London Metropolitan Police now considering pausing facial recognition expansion
Following several months of growing concerns among privacy rights advocates and an independent report commissioned by London’s Metropolitan Police that four out of five matches returned by its facial recognition (LFR) technology are false positives, the Met announced it may put on hold expansion of its facial recognition program because so many Londoners are wearing face masks due to the social distancing in response to the COVID-19 pandemic.
Met Assistant Commissioner Nick Ephgrave said the cameras were “vital in assisting us in bearing down on violence,” but noted that cameras would not be used “to search speculatively or indiscriminately.”
A Scotland Yard spokeswoman told the Standard, “We are looking at any potential issues to establish how it may impact on future LFR deployments.”
The Met’s already controversial LFR program, which began in January as part of its efforts to make use of the city’s thousands of cameras to identify violent and wanted criminals, has been under mounting criticism by civil rights advocates and even some city officials.
London Assembly members Caroline Pidgeon and Sian Berry recently wrote to Metropolitan Police commissioner Dame Cressida Dick requesting that she stop the Met’s use of LFR until concerns about its reliability, and the Met’s acknowledged problems using it while so many residents are wearing masks, have been adequately addressed.
Numerous Ministers of Parliament have also one on the record criticizing the Met’s use of the technology without having what they’ve said are essential legal safeguards in place. They and other critics also have demanded to know the Metropolitan Police’s criteria for developing “watch lists” of specific individuals
The Met had announced that cameras would be used “at key locations in Westminster” and that, “This technology helps keep Londoners safe. We are using it to find people who are wanted for violent and other serious crimes,” saying “watch lists” were being developed to monitor for persons suspected of serious violence, gun, and knife crime and child sex abuse.
“We now face the situation that for many months ahead the wearing of masks, scarves and face coverings will be common place in public places in London. Even the staunchest advocates of facial recognition technology must surely accept that this is not the right time to be rolling out the use of this technology,” Pidgeon told reporters.
Scotland Yard began using facial recognition at Oxford Circus in late February, and trials were conducted at locations including the Westfield shopping center in Stratford and London’s West End. Operational use of LFR was initiated in early February at the Stratford Center.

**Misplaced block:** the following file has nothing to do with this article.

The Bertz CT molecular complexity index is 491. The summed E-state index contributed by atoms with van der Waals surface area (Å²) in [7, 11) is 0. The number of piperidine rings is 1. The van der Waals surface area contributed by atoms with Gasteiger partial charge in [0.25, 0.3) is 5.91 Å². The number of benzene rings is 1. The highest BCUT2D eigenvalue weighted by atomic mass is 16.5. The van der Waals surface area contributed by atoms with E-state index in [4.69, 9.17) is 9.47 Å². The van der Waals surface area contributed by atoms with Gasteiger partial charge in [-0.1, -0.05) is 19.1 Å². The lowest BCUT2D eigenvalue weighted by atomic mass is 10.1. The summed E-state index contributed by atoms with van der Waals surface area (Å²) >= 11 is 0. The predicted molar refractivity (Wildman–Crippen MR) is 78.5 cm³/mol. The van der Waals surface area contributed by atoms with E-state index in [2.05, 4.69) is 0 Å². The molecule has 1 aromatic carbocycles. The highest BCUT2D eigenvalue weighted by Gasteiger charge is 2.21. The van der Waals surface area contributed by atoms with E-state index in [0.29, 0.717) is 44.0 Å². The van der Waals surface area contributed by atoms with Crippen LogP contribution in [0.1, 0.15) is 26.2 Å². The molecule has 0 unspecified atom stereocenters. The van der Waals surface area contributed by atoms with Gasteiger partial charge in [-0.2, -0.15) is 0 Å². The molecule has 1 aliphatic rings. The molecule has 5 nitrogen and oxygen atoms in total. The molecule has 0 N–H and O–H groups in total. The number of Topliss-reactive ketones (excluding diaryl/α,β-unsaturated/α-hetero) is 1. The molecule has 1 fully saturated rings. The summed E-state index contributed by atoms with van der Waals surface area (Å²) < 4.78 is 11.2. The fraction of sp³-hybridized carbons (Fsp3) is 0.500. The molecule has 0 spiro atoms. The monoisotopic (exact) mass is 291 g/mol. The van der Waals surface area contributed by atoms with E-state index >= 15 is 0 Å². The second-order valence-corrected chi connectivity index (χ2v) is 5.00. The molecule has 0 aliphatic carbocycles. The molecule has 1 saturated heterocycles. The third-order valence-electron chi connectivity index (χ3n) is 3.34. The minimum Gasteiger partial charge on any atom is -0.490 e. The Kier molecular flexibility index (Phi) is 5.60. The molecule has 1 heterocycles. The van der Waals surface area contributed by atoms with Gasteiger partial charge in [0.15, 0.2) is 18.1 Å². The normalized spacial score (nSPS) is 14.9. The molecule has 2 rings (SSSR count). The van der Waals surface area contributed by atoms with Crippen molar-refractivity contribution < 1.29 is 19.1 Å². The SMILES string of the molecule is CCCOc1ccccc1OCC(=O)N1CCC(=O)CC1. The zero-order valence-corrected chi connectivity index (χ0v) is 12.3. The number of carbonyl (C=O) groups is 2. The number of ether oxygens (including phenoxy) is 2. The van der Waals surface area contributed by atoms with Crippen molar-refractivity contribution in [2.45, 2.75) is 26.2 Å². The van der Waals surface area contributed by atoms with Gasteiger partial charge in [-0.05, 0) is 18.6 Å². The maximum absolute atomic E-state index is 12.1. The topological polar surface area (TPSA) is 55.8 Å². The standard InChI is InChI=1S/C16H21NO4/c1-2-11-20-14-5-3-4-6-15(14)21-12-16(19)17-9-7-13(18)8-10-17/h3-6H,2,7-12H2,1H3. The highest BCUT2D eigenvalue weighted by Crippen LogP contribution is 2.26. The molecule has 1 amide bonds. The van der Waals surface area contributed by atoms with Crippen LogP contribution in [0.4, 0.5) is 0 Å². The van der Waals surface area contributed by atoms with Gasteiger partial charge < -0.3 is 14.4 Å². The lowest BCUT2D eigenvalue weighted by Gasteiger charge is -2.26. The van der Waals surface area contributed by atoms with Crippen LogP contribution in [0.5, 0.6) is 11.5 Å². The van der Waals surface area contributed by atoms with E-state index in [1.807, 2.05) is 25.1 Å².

Big Brother Watch privacy rights advocate Director Silkie Carlo said, “It’s alarming to see biometric mass surveillance being rolled out in London. Never before have citizens been subjected to identity checks without suspicion, let alone on a mass scale,” adding, “We’re appalled that London Mayor Sadiq Khan has approved such useless, dangerous and authoritarian surveillance technology for London. This undemocratic expansion of the surveillance state must be reversed.”
A spokesperson for the mayor said The Met had met all the conditions put forth in a report on proper use of LFR by an independent panel.
“New technology has a role in keeping Londoners safe, but it’s equally important that the Met Police are proportionate in the way it is deployed and are transparent about where and when it is used in order to retain the trust of all Londoners,” the unnamed spokesperson said in a statement. “City Hall and the ethics panel will continue to monitor the use of facial recognition technology as part of their role in holding the Met to account.”
While The Met asserts its facial recognition technology has demonstrated only one false recognition out of 1,000, the University of Essex said the LFR used by The Met actually only managed eight accurate matches out of 42 from the six trials that it assessed.
The Met’s “senior technologist” Johanna Morley told reporters the false alert rate has been 0.1 percent.
“This is an important development for The Met, and one which is vital in assisting us in bearing down on violence. As a modern police force, I believe that we have a duty to use new technologies to keep people safe in London,” Ephgrave said in a statement, adding, “We are using a tried-and-tested technology, and have taken a considered and transparent approach in order to arrive at this point.”
The Met has been forced to reexamine the reliability of its facial recognition program in light of the fact so many Londoners are wearing face masks and other facial coverings, however, which authorities and experts say makes it nearly impossible to identify anyone the police may be applying the technology to look for, and will likely have to pause its use at least temporarily.
The Met though has yet to make a definitive announcement on how it will proceed for the time being.
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